This blog post is not sanctioned by the author as a trusted athletic resource or legitimate way to approach your next race. It’s simply an honest look of what it means to listen to the tiny piece in you that believes you’re capable of something seemingly impossible.
It’s only April and this weekend at Ironman Texas will be my second spectathlon of the year – welcome to Texas! Spectathleting is HARD, so I thought I’d share some tips for fellow-spectathletes on how to have a successful day:
Meghann Jones, Spectathlon Champion 2014, 2015, 2016, 2017
Austin Triathlon Club is a non-profit social club that promotes triathlon across the Austin area. Our members include triathletes of all abilities, from beginners to experienced Ironman athletes. We are a welcoming and inclusive club, meaning that you can be a member of Austin Tri Club, and still be a part of another team or train with a personal coach. The Club is an all-volunteer, member-run community. For more information and to join, please check out our membership page.
What is the basic gear needed for a triathlon? It is a good question, especially considering the number of equipment choices as you begin the sport.
At any triathlon, you will see a share of $5,000 triathlon bikes, and high-end, $650 wetsuits. The fact, though, is that the vast majority of triathletes are doing the sport using gear they already had, or have invested just a small amount in order to enjoy the triathlon.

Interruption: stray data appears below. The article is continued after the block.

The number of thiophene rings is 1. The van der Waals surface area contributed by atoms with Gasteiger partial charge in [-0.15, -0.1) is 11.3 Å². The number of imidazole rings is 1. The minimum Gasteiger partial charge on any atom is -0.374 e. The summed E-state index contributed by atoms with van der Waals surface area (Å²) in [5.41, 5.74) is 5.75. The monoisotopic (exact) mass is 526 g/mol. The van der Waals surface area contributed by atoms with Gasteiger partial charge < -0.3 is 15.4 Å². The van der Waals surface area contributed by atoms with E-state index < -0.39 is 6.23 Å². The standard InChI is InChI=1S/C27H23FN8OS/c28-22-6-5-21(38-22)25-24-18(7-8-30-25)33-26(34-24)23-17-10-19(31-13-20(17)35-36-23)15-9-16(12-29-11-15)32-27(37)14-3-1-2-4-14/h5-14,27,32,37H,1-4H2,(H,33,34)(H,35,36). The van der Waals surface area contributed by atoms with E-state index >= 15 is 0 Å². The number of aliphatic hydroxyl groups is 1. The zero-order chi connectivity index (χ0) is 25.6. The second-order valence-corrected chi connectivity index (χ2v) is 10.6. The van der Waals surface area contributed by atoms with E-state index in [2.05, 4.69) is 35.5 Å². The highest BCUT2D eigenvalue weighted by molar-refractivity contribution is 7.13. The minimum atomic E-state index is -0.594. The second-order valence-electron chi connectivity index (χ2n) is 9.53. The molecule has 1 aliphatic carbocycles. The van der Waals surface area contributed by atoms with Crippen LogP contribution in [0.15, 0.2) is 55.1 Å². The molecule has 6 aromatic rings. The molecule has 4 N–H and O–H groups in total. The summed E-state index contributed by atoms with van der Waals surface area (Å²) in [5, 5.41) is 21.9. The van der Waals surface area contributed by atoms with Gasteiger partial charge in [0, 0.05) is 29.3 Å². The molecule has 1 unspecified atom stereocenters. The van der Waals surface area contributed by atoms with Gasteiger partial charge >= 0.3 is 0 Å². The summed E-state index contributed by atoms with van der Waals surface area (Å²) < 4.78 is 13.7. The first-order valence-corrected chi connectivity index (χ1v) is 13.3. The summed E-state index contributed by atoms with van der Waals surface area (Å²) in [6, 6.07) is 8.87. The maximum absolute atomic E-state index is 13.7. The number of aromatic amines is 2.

Triathletes are welcoming by nature, and triathlon race directors want as much participation as possible – from beginners and elites alike. You can use this useful checklist to make sure you have everything in order for your race day, but you don’t need to overdo it. Here is an overview of the basic gear you will need, leg-by-leg.
The swim leg is the one that many new triathletes get nervous about, but in reality the gear for it is quite straightforward. Most triathletes wear a pair of triathlon shorts (like bike shorts but made for all three tri legs) on the bottom, and females wear a “singlet” on top, while men can wear a singlet or nothing on top. A singlet is a simple triathlon-specific workout top. Some triathletes will opt for a triathlon suit, but you really don’t need to spend that much.
You will want swim goggles, and the race will typically provide you with a swim cap. For warm-water swims, that might be it.
If you are swimming in cooler water – early season, oceans, or northern climates – you may want to consider a wetsuit. You can borrow or rent one, or you can buy one. There is a very wide price range on wetsuits, but usually for about $250 you can get an entry-level triathlon-specific wetsuit. If you aren’t sure if you need one, check with your race director because the answer is often race-specific. Most races we see have some people with wetsuits, and some without.